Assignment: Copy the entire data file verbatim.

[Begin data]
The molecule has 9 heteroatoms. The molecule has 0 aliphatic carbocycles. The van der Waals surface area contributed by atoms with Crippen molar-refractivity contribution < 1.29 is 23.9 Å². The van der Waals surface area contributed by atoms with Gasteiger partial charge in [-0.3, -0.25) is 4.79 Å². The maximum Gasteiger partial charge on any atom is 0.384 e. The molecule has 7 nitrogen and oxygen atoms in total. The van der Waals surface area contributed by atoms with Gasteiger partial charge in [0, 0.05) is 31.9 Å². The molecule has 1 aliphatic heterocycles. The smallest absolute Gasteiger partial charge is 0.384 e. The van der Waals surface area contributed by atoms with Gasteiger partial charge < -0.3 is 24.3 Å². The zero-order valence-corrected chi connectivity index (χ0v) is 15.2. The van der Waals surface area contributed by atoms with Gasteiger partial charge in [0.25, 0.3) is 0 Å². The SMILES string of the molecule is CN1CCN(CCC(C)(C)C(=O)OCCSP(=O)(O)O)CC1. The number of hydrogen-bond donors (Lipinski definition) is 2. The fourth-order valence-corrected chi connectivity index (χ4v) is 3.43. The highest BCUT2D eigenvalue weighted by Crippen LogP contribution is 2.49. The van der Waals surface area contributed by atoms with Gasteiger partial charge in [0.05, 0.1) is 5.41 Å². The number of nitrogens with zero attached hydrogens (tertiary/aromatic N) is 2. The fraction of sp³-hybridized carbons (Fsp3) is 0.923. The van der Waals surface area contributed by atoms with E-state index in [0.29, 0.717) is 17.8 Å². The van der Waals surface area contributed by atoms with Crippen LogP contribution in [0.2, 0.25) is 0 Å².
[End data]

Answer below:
The molecule has 9 heteroatoms. The molecule has 0 aliphatic carbocycles. The van der Waals surface area contributed by atoms with Crippen molar-refractivity contribution < 1.29 is 23.9 Å². The van der Waals surface area contributed by atoms with Gasteiger partial charge in [-0.3, -0.25) is 4.79 Å². The maximum Gasteiger partial charge on any atom is 0.384 e. The molecule has 7 nitrogen and oxygen atoms in total. The van der Waals surface area contributed by atoms with Gasteiger partial charge in [0, 0.05) is 31.9 Å². The molecule has 1 aliphatic heterocycles. The smallest absolute Gasteiger partial charge is 0.384 e. The van der Waals surface area contributed by atoms with Gasteiger partial charge < -0.3 is 24.3 Å². The zero-order valence-corrected chi connectivity index (χ0v) is 15.2. The van der Waals surface area contributed by atoms with Gasteiger partial charge in [0.25, 0.3) is 0 Å². The SMILES string of the molecule is CN1CCN(CCC(C)(C)C(=O)OCCSP(=O)(O)O)CC1. The number of hydrogen-bond donors (Lipinski definition) is 2. The fourth-order valence-corrected chi connectivity index (χ4v) is 3.43. The highest BCUT2D eigenvalue weighted by Crippen LogP contribution is 2.49. The van der Waals surface area contributed by atoms with Gasteiger partial charge in [0.05, 0.1) is 5.41 Å². The number of nitrogens with zero attached hydrogens (tertiary/aromatic N) is 2. The fraction of sp³-hybridized carbons (Fsp3) is 0.923. The van der Waals surface area contributed by atoms with E-state index in [0.29, 0.717) is 17.8 Å². The van der Waals surface area contributed by atoms with Crippen LogP contribution in [0.2, 0.25) is 0 Å².